Japanese Prime Minister Junichiro Koizumi recently completed his 5th visit to a Shinto war memorial shrine that contains the remains of 14 Class-A war criminals for WWII along with a memorial for over 2.5 million other Japanese that have died in the service of their country since 1869. While Japanese opinion is roughly evenly split (according to this WaPo article) about the visits, Japan's neighbors are in complete agreement that the visits are inflammatory. China, North Korea and South Korea have all condemned the visits.
So DEL asks, why did PM Koizumi visit the shrine? (Part I)
And why did he choose now to do it? (Part II)
The Balance of Power in East Asia
Japan, the key economic and military power in East Asia, now finds itself confronted by a China that for over a decade has experienced massive economic growth and double-digit defense growth (see DEL here). Secretary of Defense Donald Rumsfeld recently commented in China about their lack of transparency in their military buildup and questioned the purpose of developing their military capability (see DEL here and here). China now has the world's third largest military budget after the US and Russia, according to Pentagon estimates.
Japan has a population of 127 million that is set to decline within the next two years. Given Japan's likely economic and potential military decline vis-a-vis China, why would they give the Chinese and democratic South Koreans a reason to stir popular unrest towards their neighbor?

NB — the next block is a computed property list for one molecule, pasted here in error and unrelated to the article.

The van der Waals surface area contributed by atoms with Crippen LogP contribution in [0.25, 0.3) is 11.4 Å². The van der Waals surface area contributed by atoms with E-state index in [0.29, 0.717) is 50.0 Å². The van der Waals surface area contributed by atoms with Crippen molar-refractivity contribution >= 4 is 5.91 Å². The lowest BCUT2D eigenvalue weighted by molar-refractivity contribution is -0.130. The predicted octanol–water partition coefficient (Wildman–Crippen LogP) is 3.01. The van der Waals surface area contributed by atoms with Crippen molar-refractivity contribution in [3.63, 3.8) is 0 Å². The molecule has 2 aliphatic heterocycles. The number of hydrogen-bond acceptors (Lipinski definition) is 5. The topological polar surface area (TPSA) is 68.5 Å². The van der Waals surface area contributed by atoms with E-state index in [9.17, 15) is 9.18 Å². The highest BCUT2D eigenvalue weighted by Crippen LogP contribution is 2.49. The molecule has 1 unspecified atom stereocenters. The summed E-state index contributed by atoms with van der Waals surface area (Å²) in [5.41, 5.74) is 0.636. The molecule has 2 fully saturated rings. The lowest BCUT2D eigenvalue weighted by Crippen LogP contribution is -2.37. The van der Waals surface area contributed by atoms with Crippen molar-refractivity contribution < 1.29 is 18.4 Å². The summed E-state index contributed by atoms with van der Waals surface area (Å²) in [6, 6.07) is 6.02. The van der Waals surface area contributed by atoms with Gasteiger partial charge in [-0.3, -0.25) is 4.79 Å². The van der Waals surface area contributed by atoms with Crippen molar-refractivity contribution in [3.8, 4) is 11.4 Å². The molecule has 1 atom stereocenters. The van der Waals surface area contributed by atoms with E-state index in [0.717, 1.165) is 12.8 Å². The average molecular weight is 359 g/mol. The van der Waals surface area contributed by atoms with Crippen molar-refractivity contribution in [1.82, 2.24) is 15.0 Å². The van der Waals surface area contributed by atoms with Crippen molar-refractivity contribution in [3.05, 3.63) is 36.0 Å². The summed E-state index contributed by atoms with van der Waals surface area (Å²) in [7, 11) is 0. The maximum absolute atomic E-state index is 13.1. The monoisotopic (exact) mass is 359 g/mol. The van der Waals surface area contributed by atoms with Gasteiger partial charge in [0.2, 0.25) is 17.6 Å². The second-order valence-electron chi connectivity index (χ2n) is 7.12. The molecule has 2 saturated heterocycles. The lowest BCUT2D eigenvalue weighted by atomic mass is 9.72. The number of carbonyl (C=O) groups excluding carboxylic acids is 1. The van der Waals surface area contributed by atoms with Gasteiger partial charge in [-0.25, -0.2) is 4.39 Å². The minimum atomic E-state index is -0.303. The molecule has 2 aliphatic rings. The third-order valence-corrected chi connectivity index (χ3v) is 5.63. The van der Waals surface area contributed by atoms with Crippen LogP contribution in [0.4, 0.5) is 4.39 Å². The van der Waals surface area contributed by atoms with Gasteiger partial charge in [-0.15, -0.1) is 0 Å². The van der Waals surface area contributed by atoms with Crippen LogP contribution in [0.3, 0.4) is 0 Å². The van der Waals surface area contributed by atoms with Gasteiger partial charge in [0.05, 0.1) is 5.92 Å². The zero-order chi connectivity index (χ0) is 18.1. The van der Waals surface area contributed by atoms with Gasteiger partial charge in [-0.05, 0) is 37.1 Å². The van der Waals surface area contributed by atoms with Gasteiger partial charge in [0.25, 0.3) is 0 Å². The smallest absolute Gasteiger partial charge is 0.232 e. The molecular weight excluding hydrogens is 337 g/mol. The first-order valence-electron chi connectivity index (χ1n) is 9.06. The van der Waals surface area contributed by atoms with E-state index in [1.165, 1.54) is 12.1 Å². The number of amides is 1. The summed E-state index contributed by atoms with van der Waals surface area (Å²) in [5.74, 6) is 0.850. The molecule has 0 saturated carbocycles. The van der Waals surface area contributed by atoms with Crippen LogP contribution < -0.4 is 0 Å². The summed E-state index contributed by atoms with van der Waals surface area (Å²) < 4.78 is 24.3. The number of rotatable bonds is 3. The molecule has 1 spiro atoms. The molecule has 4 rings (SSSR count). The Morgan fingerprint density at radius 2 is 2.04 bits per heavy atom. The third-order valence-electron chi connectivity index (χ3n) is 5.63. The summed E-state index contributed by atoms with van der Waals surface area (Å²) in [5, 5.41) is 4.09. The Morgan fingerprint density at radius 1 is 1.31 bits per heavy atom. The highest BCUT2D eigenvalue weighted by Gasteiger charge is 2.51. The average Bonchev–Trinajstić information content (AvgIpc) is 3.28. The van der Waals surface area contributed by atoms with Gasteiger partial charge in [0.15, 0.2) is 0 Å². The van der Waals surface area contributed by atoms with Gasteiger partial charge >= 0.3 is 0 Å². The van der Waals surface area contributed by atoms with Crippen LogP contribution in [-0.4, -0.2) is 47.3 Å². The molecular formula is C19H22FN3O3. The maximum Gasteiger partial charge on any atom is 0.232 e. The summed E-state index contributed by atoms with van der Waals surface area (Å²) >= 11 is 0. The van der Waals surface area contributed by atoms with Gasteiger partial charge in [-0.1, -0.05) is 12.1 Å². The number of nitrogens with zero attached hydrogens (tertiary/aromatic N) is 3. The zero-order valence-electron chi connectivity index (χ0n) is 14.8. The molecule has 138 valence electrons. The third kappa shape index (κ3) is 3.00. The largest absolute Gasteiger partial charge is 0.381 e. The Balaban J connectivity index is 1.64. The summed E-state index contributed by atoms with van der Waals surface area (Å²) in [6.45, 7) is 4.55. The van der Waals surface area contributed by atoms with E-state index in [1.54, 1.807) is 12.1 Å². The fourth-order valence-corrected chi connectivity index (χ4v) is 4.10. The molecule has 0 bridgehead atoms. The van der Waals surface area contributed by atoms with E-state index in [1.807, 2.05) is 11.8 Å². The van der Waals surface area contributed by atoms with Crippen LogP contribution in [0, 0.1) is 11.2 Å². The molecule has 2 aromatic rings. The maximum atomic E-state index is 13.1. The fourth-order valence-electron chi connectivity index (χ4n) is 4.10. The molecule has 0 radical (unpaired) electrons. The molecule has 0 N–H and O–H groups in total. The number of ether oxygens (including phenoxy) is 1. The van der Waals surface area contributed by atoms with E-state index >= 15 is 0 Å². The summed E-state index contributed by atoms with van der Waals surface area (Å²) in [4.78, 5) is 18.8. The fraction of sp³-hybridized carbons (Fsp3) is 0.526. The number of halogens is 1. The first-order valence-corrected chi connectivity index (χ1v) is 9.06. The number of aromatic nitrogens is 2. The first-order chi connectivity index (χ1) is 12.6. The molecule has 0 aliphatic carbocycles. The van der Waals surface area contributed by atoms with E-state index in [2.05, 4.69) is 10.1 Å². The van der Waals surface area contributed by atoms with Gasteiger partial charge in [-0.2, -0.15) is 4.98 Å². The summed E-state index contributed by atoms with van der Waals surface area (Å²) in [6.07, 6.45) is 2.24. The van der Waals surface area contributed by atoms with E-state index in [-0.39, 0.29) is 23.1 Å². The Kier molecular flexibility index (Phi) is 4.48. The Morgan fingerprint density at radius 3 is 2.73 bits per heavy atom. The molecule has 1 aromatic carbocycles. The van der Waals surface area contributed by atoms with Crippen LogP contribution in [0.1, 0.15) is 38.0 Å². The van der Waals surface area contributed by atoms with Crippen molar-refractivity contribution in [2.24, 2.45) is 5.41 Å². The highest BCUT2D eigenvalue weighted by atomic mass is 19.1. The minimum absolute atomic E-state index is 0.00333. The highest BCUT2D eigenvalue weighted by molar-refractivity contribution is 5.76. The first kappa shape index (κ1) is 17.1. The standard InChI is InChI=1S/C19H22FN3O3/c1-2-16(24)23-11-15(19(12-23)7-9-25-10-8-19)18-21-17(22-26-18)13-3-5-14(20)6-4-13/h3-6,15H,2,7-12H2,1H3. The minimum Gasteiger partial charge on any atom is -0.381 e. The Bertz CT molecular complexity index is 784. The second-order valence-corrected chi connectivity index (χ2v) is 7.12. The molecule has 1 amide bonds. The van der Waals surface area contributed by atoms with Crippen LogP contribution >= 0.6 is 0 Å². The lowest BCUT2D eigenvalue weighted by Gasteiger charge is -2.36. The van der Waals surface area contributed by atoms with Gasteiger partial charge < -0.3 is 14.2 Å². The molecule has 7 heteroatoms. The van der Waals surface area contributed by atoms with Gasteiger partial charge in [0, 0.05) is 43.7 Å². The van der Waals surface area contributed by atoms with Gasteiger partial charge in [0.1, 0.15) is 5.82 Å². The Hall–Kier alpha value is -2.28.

Dawn's Early Light would argue that Prime Minister Koizumi's principal reason is to move Japan away from its pacifist history post World War II and to raise the discussion in Japan about its future security. The visits have the effect of drawing negative Chinese and Korean reactions. To build a stronger Japanese sense of self defense is to pull the Japanese population together because of the external condemnation.
Only by raising Japanese domestic awareness to the potential growing threats in Asia can Japan move more aggressively to defend and promote its national interests.
Tomorrow: DEL looks at the timing of the visit and Japan's international position in Asia.
Update: For a detailed listing of the 14 Class-A war criminals mentioned above, Kushibo has a great summary. (November 25, 2005)